In Praise of Positive Deviance
A positive deviant can solve a problem despite the same odds that are stacked against everyone
Image by Flickr user: phillllip / Creative Commons
What’s the key to transforming a community that’s merely surviving into one that’s thriving? Perhaps just a single person.
The September 2010 issue of Ode features an excerpt from the book The Power of Positive Deviance by Richard Pascale, Jerry Sternin, and Monique Sternin. According to the authors, the theory of positive deviance holds that in every setting there’s at least one person who strays from the norm—a positive deviant—someone who has found a way to buck the status quo and solve a problem despite the same odds that are stacked against everyone.
Such people have discovered crops able to survive the torrential conditions of floodplains and have transformed desert dunes into groves of saplings. These deviants don’t have any special advantage—they just think outside the box. Positive deviance, the authors explain, “requires retraining ourselves to pay attention differently—awakening minds accustomed to overlooking outliers, and cultivating skepticism about the inevitable ‘that’s just the way it is.’ ”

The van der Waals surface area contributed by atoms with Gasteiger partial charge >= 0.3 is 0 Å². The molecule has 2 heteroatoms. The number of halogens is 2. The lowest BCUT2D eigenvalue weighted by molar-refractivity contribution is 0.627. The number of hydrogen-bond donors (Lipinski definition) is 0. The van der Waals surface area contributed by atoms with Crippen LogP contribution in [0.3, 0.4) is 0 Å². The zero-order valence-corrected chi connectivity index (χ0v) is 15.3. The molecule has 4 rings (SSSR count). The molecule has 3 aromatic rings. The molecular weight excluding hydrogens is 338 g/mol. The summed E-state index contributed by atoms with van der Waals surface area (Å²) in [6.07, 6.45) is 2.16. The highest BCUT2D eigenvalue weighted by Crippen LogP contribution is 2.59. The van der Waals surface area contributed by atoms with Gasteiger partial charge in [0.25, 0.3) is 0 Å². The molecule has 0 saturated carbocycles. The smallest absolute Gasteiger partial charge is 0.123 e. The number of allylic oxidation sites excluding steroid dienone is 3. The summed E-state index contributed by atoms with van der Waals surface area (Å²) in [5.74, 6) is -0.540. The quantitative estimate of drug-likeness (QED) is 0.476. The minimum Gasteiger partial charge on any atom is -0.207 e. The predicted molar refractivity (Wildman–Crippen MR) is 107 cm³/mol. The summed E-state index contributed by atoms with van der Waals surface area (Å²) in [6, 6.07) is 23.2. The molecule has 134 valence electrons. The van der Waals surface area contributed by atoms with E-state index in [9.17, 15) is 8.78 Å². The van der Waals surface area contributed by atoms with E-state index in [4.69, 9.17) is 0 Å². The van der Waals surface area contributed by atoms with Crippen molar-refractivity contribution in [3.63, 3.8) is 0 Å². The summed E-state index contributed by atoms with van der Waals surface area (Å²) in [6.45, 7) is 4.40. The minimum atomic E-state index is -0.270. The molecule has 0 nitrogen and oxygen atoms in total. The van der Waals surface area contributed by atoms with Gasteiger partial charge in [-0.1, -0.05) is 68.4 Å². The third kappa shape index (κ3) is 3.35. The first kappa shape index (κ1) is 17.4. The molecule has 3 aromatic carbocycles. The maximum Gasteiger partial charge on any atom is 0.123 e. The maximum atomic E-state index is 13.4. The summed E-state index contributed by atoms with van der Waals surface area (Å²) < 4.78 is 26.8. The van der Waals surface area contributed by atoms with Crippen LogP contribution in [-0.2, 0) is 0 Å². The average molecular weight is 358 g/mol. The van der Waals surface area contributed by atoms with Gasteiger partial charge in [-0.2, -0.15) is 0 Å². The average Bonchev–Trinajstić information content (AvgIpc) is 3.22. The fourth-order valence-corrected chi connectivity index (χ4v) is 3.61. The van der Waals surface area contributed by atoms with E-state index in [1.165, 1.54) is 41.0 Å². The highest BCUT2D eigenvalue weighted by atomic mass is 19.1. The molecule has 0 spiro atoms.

But identifying these statistical outliers isn’t enough. The community needs to have a way to share the information, or the progress is simply isolated. The authors caution that “in the absence of a social process to disseminate innovation and incorporate it into the group repertoire, discovery bears few progeny.”
Positive deviance is most effective when a technical solution, such as a vaccine, doesn’t exist, and where a problem is deeply rooted in the social fabric and mind-set of the culture. The concept has helped reduce gang violence in schools, corruption in Kenya, and minority dropout rates in California, proving that communities that are willing to embrace deviants can experience positive change.
This article first appeared in the January-February 2011 issue of Utne Reader.